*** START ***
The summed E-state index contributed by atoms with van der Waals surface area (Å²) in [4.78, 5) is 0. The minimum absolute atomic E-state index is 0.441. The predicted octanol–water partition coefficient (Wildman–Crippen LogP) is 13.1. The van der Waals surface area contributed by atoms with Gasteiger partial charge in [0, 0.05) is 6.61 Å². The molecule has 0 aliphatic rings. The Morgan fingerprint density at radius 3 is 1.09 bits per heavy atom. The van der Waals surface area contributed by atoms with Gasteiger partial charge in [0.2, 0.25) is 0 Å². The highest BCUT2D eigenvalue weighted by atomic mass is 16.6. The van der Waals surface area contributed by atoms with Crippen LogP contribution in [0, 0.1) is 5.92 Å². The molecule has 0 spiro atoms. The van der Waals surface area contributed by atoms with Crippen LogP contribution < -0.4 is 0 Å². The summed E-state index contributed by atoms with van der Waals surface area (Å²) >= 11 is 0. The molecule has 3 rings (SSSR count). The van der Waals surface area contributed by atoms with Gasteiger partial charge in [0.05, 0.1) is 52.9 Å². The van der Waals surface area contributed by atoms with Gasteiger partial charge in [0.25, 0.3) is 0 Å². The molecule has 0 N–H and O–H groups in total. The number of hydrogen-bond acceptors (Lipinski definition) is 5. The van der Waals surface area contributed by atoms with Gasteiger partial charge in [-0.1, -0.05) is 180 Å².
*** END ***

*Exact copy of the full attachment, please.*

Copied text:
The summed E-state index contributed by atoms with van der Waals surface area (Å²) in [4.78, 5) is 0. The minimum absolute atomic E-state index is 0.441. The predicted octanol–water partition coefficient (Wildman–Crippen LogP) is 13.1. The van der Waals surface area contributed by atoms with Gasteiger partial charge in [0, 0.05) is 6.61 Å². The molecule has 0 aliphatic rings. The Morgan fingerprint density at radius 3 is 1.09 bits per heavy atom. The van der Waals surface area contributed by atoms with Gasteiger partial charge in [0.2, 0.25) is 0 Å². The highest BCUT2D eigenvalue weighted by atomic mass is 16.6. The van der Waals surface area contributed by atoms with Crippen LogP contribution in [0, 0.1) is 5.92 Å². The molecule has 0 spiro atoms. The van der Waals surface area contributed by atoms with Crippen LogP contribution < -0.4 is 0 Å². The summed E-state index contributed by atoms with van der Waals surface area (Å²) >= 11 is 0. The molecule has 3 rings (SSSR count). The van der Waals surface area contributed by atoms with Gasteiger partial charge in [0.05, 0.1) is 52.9 Å². The van der Waals surface area contributed by atoms with Gasteiger partial charge in [0.25, 0.3) is 0 Å². The molecule has 0 N–H and O–H groups in total. The number of hydrogen-bond acceptors (Lipinski definition) is 5. The van der Waals surface area contributed by atoms with Gasteiger partial charge in [-0.1, -0.05) is 180 Å².